The superb Belemnoteuthis antiquus (modern spelling is Belemnotheutis) illustration, showing the soft tissues of this specimen. In 1843 Richard Owen misinterpreted some of the structures of this fossil, and concluded that this was a belemnite and not a separate genus. He then wrote a paper, named the species after himself and failed to credit the original amateur palaeontologist (one Joseph Channing Pearce) with the discovery. Five years later Mantell presented a description of Belemnotheutis fossils recovered by his son Reginald (who had been involved in the construction of the Great Western Railway) to the Royal Society proposing that Belemnotheutis was indeed a separate genus as originally thought, and Owen had got it all wrong despite receiving a Royal Medal for the paper (information gleaned from wikipedia). Unsurprisingly, Owen was unimpressed and Mantell was forced to defend himself publicly and Mantell alludes to this in a footnote in Petrifications and Their Teachings. Interestingly, the wikipedia page for Belemnotheutis credits this drawing to Samuel Pickworth Woodward, but I have not been able to verify this is correct. Woodward was First-class assistant in the Department of Geology and Mineralogy at the British Museum between 1848 and 1865, so all these illustrations could conceivably be attributed to him.

Mantell's footnotes provide wonderful insights into his life and the life of those collectors and scientists he so admired. His feud with Owen (at one point Mantell states "but alas! to doubt Professor Owen's infallibility was a deadly sin, and I have no hope of forgiveness!") was one of the great clashes of personality in the history of palaeontology.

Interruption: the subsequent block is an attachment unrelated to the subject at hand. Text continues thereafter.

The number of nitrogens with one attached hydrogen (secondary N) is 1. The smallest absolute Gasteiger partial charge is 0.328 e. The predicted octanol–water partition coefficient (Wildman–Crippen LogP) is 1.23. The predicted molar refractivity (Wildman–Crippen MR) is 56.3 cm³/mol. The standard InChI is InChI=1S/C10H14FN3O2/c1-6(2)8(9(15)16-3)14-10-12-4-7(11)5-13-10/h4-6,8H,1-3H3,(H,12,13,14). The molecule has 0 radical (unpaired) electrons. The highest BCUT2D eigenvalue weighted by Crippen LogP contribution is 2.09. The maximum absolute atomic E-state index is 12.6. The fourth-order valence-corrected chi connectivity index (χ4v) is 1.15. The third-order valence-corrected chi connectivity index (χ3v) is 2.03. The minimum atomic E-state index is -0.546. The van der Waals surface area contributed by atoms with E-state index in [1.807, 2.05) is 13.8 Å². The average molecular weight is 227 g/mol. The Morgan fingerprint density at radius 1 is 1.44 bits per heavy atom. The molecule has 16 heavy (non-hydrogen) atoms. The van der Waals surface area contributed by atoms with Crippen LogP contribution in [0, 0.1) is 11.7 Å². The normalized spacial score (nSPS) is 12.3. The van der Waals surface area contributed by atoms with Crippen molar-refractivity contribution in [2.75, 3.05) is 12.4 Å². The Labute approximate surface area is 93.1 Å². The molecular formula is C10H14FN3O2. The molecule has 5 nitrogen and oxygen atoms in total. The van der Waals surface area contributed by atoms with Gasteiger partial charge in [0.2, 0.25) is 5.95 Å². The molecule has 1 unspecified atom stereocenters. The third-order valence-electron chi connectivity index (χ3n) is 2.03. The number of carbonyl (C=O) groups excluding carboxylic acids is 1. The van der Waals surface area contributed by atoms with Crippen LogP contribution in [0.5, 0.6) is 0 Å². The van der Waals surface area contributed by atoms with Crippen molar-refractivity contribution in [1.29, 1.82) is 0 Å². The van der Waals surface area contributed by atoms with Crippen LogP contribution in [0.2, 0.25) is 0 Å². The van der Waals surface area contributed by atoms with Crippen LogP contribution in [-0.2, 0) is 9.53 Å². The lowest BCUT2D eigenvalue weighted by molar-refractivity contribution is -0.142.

Pterifications and their Teachings was published in 1851 and a year later the 62 year-old Mantell, disabled and wracked by the pain of injuries sustained in coaching accident years before, died of an opium overdose. Owen had part of Mantell's spine removed, pickled and stored at the Royal College of Surgeons. It was destroyed in 1969 for lack of space.

The wonderful illustrations in this book are a fitting tribute to one of the fathers of modern palaeontology, and should provide continuing inspiration to those who hold the craft of scientific illustration close to their hearts.

Sunday, 2 October 2011

Atlas Vertebra drawing



This is a drawing I intended to use in a publication but wasn't submitted for reasons beyond my control but I thought it worth posting as it's pure scientific illustration.

The figure is of a partial atlas vertebra, probably from a large Iguanodon bernissartensis and was found on the foreshore of Compton Bay on the Isle of Wight, UK. My wife and I went onto the beach one morning and she set off to walk the dog whilst I mooched around the rock pools looking for dinosaur bones. After an hour or so of fruitless searching I espied them coming back, and I walked out to greet them. Just as she stopped, she bent down and picked this fossil up at the same time asking "Is this anything?". She always finds the best fossils, seemingly without looking too hard.

I must revise my search image.